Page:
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From Nicola Ken Barozzi <nicola...@apache.org>
Subject Re: Regarding Phoenix, and my book
Date Fri, 22 Nov 2002 14:53:22 GMT


Berin Loritsch wrote:
> All this turmoil and change couldn't be coming at a worse time.  I am still
> working on my book (I know it is horribly past due).  However with all the talk
> about scrapping old code and working one "One container to rule them.  One container
to find
> them, and in the darkness bind them." (with appologies to J.R.R. Tolkien), we are
> now rendering a project in work obsolete before it is done.

I never saw anything about scraping stuff, but about building something 
new. The important thing is what we create, not what we destroy.

> The thing is that both Framework and Phoenix are released code.  Both of
> them have consumers and users.  I am _really_ glad we have a users list or we
> would be scaring off what few we have right now.  What are we going to say to
> those projects that depend on Phoenix, or those of us who managed to convince
> their superiors to use the released and ready Phoenix?

Tha Phoenix is not going anywhere.
That we are working on a new generation.
That we will make an easy and painless upgrade path when we are ready.

> The bottom line is this:
> 
> * Phoenix is too big to be a reference implementation, so under Stefano's
>   "Cooperate or else" proposal we would have to move Phoenix somewhere else.

Not necessarily with the tiered approach.

> * Phoenix is released code and needs to be supported.  The question is
> where.

Here.

> * There are a few developers who do the bulk of the work, but I can't give
> you   absolute statistics as to the size of its community.  I have the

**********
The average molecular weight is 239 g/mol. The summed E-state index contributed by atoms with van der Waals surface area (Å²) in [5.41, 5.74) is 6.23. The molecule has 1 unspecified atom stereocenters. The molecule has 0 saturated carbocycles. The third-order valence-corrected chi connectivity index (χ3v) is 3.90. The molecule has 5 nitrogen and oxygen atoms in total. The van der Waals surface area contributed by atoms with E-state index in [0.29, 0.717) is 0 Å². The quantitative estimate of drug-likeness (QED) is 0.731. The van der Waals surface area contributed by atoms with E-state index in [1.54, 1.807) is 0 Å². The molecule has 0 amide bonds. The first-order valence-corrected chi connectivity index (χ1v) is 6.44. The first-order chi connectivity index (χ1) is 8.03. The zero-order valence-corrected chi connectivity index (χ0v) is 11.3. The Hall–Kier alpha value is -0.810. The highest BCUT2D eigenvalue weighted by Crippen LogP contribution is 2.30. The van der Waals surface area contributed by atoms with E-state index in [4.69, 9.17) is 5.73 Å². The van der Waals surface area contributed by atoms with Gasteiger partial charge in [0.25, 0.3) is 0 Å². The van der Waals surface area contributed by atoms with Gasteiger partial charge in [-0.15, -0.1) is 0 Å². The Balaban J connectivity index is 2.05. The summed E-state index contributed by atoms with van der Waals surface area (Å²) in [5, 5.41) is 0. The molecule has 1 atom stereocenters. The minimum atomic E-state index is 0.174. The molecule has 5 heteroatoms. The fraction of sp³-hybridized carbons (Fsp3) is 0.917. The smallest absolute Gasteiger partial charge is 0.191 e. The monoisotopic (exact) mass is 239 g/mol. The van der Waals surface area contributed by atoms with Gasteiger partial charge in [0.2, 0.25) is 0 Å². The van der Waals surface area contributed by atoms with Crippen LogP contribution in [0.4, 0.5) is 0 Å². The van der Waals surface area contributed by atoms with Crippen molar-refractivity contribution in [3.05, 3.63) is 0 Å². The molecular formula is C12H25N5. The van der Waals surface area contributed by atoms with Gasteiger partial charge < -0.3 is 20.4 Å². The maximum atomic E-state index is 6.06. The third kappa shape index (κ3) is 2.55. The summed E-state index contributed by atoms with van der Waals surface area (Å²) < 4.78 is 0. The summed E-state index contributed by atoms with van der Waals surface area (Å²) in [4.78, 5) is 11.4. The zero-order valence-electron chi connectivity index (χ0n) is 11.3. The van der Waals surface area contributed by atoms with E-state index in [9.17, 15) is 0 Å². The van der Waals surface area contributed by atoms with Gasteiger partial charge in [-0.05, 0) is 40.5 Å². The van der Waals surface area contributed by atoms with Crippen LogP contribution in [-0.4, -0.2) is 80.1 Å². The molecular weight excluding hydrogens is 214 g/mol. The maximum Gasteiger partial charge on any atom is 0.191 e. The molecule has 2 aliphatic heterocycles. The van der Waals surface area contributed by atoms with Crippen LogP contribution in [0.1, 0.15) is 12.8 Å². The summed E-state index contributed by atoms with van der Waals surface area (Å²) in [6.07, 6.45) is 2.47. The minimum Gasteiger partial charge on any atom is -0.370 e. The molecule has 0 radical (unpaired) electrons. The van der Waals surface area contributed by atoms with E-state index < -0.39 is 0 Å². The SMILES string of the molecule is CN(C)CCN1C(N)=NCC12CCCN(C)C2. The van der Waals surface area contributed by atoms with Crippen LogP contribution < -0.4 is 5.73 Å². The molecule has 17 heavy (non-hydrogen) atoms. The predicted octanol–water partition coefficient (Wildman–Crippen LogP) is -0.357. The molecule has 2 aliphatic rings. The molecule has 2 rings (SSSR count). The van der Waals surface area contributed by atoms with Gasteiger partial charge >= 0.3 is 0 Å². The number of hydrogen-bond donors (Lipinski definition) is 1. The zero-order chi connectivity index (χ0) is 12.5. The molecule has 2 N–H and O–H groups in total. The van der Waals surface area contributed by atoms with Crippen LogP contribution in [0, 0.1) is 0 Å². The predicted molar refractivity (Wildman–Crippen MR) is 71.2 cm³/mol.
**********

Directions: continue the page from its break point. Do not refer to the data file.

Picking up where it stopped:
> impression that  the developer community is not large at all.

If it's just to provide support and bigfixes, it's more than ok, given 
the dedication and work they pour into it.

> * If Phoenix has to move outside of Avalon, then I can host it in one of my
>   D-Haven.org projects at sourceforge.  I consider this the last resort, and
>   I really don't want to see it happen--but if it means that Phoenix lives
>  on, all I have to do is point the readers of my book to the new resting place.

I'm strongly against Phoenix leaving. Phoenix is not a threat, it's an 
asset. Phoenix is code, our problem is in the community.

> The question is what is best for the community?  We need to decide quickly,
> because I have deadlines I am already past and all this uncertainty is only
> serving to delay me further.  We need to be clear about our intentions regarding
> Phoenix at this point.  If Phoenix will no longer exist as part of the "new
> Avalon", then It is welcome with my external projects.  If Phoenix has guarantees
> that it will be supported while the work on the "supercontainer" continues then we
> can leave it here.

I don't see why we cannot support something that we made.
Rephrasing: we *must* support our products.

> My intentions are not to be devisive, but I have real needs that are met by
> the existing code.  All I want is guarantees from the community that Phoenix
> is continued to be supported while the "supercontainer" is still vaporware.
> When the supercontainer is finished, we can decide what to do at that point.

Definately.
And the new container can become the new Phoenix, as it will be the new 
Fortress and the new Merlin.

-- 
Nicola Ken Barozzi                   nicolaken@apache.org
             - verba volant, scripta manent -
    (discussions get forgotten, just code remains)
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